Artist Vicken Parsons interview: My husband Antony Gormley and I are each other's harshest critics

There’s an old cliché of the male artist slaving away, neglecting his wife and children, but what’s it like when a couple decide to collaborate?

Matilda Battersby
Monday 21 November 2016 16:23
Antony Gormley and his wife Vicken Parsons are both artists but her career took a backseat out of necessity when they had three children
Antony Gormley and his wife Vicken Parsons are both artists but her career took a backseat out of necessity when they had three children

Art history tells us a lot about the role of the wives and lovers of famous male artists: they are the muses, the beautiful faces that stare out of masterpieces, the stories of heartbreak, loss or unhappy marriage that feed the myth and legend around an artist. The stereotype of the obsessive creative genius, the artistic temperament, feeds the idea that brilliant artists need to be supported, cared for even, by the women in their lives.

Parsons and Gormley made ‘Bed’ together, which is made from more than 8,000 slices of white bread

But what of the wives and lovers who are artists in their own right? Not many women artists have had careers or reputations which eclipsed their partners’; although Barbara Hepworth, Frida Kahlo and Georgia O’Keeffe arguably did. When two creative people are in a relationship they cannot help but shape and influence each other’s work – sometimes in brilliant, nurturing ways (think Sir Anthony Caro and Sheila Girling); and sometimes to the detriment of one or both of their capabilities (think Camille Claudel who accused Auguste Rodin of stealing her ideas; or talented photographer Dora Maar who is mostly remembered as her lover Pablo Picasso’s The Weeping Woman).

Creativity, after all, needs space. Famously the abstract expressionist Lee Krasner, who was married to Jackson Pollock, believed his talent to be greater than her own. So much so, that despite being the more established name when they got together, her work became smaller and smaller as his grew in scale. They worked together in a great barn at their home in Long Island. She had formal training and he didn’t. She taught the great American artist plenty technically, but she also made space for him, reducing her own output, possibly to accommodate his.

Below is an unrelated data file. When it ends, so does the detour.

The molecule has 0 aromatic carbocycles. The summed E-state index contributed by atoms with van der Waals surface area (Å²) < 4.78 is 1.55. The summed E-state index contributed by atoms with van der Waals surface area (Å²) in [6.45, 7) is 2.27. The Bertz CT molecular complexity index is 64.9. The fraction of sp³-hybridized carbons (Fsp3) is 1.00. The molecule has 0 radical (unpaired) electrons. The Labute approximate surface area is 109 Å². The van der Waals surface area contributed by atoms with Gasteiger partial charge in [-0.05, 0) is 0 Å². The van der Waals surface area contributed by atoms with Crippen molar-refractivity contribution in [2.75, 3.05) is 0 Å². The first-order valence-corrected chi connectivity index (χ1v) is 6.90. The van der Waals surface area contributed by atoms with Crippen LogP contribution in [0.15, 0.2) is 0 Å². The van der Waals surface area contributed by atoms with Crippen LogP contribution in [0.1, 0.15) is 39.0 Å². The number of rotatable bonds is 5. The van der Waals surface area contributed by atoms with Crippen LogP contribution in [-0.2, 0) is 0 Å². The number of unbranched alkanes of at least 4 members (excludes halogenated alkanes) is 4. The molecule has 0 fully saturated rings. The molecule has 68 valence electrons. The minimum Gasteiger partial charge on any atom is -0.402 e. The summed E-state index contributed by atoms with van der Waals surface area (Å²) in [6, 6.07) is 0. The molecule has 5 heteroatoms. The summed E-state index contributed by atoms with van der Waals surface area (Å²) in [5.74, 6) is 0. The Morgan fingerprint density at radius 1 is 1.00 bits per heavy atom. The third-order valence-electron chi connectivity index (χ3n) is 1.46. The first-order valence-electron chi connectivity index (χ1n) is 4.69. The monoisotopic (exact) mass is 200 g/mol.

Vicken Parsons, the artist and wife of one of the UK’s best known artists, Antony Gormley, is having her biggest solo show Iris at the Alan Cristea gallery later this month. Her bold, abstract, architectural works have been compared to Francis Bacon and Mondrian’s. She is critically very well received and has had solo shows at Tate St Ives, pieces exhibited at the Whitechapel Gallery in London and is included in major collections. Parson’s paintings are small in scale, perhaps inviting a direct comparison with Krasner, while Gormley’s sculptures, not to mention the 20 metre tall Angel of the North, can be very large indeed.

'Untitled' by Vicken Parsons, from her new solo show, Iris

The couple met while they were studying at at Slade and have three children together. Like many of the artist couples mentioned above they are collaborators as well as husband and wife, having made Bed together (the now famous Tate-owned sculpture made from slices of Mother’s Pride) soon after they met in 1979. She has also worked on the many casts Antony has made of his own body. After all, how could he be expected to make a full body cast without help?

“People often say it must be so hard to be married to another artist but I can’t imagine being married to someone who is not an artist,” says Parsons. “As a couple of artists we have a common purpose and there are few considerations, family being the main one, that either of us would put ahead of making art.”